Now, let's begin to solve the problem. The naive solution is to take each number N from A to B, inclusive, and build the sequence N, SK(N), SK(SK(N)) and so on, until some number in this sequence appears twice. After that there will be no new values in the sequence because its elements begin to repeat. We can find the minimal element in this (already built) sequence's prefix, and it will be the answer for the N.

Unfortunately, this naive solution works too slowly. Its performance can be improved a lot, however. During the computation of the answer for the number N we can simultaneously compute and store answers for SK(N), SK(SK(N)) and so on. After that, if we need a number with a previously computed answer, we can just return this value without any hesitation.

You can use Petr's C# code as a reference.

EncodedSum rate it discuss it
Used as: Division One - Level One:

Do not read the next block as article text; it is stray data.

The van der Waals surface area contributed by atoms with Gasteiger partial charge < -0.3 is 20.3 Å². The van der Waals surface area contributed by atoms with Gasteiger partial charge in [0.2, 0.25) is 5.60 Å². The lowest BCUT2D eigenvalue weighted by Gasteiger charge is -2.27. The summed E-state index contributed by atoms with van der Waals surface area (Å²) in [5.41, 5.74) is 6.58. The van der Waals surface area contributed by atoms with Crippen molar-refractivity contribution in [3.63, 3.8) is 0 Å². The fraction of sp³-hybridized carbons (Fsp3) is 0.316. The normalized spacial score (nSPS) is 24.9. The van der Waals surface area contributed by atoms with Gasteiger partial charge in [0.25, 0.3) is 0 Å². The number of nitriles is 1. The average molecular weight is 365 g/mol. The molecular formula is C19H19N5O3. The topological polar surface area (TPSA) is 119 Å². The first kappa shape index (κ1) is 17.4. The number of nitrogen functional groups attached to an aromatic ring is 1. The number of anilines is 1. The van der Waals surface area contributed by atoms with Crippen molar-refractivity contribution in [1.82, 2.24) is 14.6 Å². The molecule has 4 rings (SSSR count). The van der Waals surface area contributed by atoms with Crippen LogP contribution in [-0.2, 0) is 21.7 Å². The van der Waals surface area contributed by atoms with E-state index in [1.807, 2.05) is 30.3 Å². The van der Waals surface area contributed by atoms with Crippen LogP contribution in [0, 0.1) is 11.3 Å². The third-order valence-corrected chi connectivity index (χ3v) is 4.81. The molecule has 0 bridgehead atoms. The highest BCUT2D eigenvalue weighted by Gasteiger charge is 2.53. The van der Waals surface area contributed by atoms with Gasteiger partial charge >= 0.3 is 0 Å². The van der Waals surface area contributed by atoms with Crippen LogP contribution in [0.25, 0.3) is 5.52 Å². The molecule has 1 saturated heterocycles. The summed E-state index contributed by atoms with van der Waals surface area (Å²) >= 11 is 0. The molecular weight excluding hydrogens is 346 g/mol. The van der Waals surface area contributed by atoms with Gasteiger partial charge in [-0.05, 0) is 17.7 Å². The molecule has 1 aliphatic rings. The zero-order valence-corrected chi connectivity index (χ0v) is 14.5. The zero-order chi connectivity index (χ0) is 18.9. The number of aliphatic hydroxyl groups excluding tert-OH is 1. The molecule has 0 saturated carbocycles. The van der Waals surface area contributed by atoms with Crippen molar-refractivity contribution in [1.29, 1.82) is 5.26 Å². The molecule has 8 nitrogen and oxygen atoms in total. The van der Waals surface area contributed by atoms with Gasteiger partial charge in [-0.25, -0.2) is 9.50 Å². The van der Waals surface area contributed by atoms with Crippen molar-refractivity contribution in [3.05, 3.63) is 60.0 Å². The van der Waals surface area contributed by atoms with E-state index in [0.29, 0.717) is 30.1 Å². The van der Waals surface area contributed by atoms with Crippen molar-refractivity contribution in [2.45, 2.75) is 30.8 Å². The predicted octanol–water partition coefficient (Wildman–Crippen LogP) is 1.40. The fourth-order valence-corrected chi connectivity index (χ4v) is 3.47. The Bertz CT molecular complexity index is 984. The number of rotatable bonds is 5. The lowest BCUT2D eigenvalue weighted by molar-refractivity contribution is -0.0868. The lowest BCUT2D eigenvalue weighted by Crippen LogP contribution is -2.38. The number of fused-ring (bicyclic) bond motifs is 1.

Value 250
Submission Rate 399 / 487 (81.93%)
Success Rate 233 / 399 (58.40%)
High Score JongMan for 244.24 points (4 mins 23 secs)
Average Score 171.70 (for 233 correct submissions)
This is a fairly easy problem for Division One, and doesn't require much effort to solve and code. Nevertheless, many coders wrote a naive solution and were beaten in the challenge phase.

The naive solution is as follows: Try all possible assignments between letters and digits and take the one that leads to the best result. For the fixed assignment we can calculate the total sum by iterating along all given summands. Clearly, this solution is not fast enough, but even small improvements allow it to fit to the time limit.

Let's interpret each integer, which needs to be summed as follows (where n is the length of current integer):